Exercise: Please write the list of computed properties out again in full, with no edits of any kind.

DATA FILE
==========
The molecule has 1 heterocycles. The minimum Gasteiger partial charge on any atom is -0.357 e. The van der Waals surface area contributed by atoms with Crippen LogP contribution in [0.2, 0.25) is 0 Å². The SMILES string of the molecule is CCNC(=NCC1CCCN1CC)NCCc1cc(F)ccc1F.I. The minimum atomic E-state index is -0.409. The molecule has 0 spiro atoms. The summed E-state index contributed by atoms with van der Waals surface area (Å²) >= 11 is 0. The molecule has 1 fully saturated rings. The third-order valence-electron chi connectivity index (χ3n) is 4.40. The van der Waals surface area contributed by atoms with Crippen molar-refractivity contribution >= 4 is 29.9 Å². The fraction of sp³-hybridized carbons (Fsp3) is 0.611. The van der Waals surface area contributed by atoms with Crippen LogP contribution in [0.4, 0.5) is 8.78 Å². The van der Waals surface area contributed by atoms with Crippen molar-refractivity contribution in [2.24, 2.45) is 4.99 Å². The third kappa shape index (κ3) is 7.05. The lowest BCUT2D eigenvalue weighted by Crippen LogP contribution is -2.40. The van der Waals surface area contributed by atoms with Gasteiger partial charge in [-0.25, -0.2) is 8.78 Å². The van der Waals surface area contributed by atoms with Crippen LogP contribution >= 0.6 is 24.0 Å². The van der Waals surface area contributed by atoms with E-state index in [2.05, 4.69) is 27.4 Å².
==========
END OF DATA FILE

The molecule has 1 heterocycles. The minimum Gasteiger partial charge on any atom is -0.357 e. The van der Waals surface area contributed by atoms with Crippen LogP contribution in [0.2, 0.25) is 0 Å². The SMILES string of the molecule is CCNC(=NCC1CCCN1CC)NCCc1cc(F)ccc1F.I. The minimum atomic E-state index is -0.409. The molecule has 0 spiro atoms. The summed E-state index contributed by atoms with van der Waals surface area (Å²) >= 11 is 0. The molecule has 1 fully saturated rings. The third-order valence-electron chi connectivity index (χ3n) is 4.40. The van der Waals surface area contributed by atoms with Crippen molar-refractivity contribution >= 4 is 29.9 Å². The fraction of sp³-hybridized carbons (Fsp3) is 0.611. The van der Waals surface area contributed by atoms with Crippen LogP contribution in [0.4, 0.5) is 8.78 Å². The van der Waals surface area contributed by atoms with Crippen molar-refractivity contribution in [2.24, 2.45) is 4.99 Å². The third kappa shape index (κ3) is 7.05. The lowest BCUT2D eigenvalue weighted by Crippen LogP contribution is -2.40. The van der Waals surface area contributed by atoms with Gasteiger partial charge in [-0.25, -0.2) is 8.78 Å². The van der Waals surface area contributed by atoms with Crippen LogP contribution >= 0.6 is 24.0 Å². The van der Waals surface area contributed by atoms with E-state index in [2.05, 4.69) is 27.4 Å².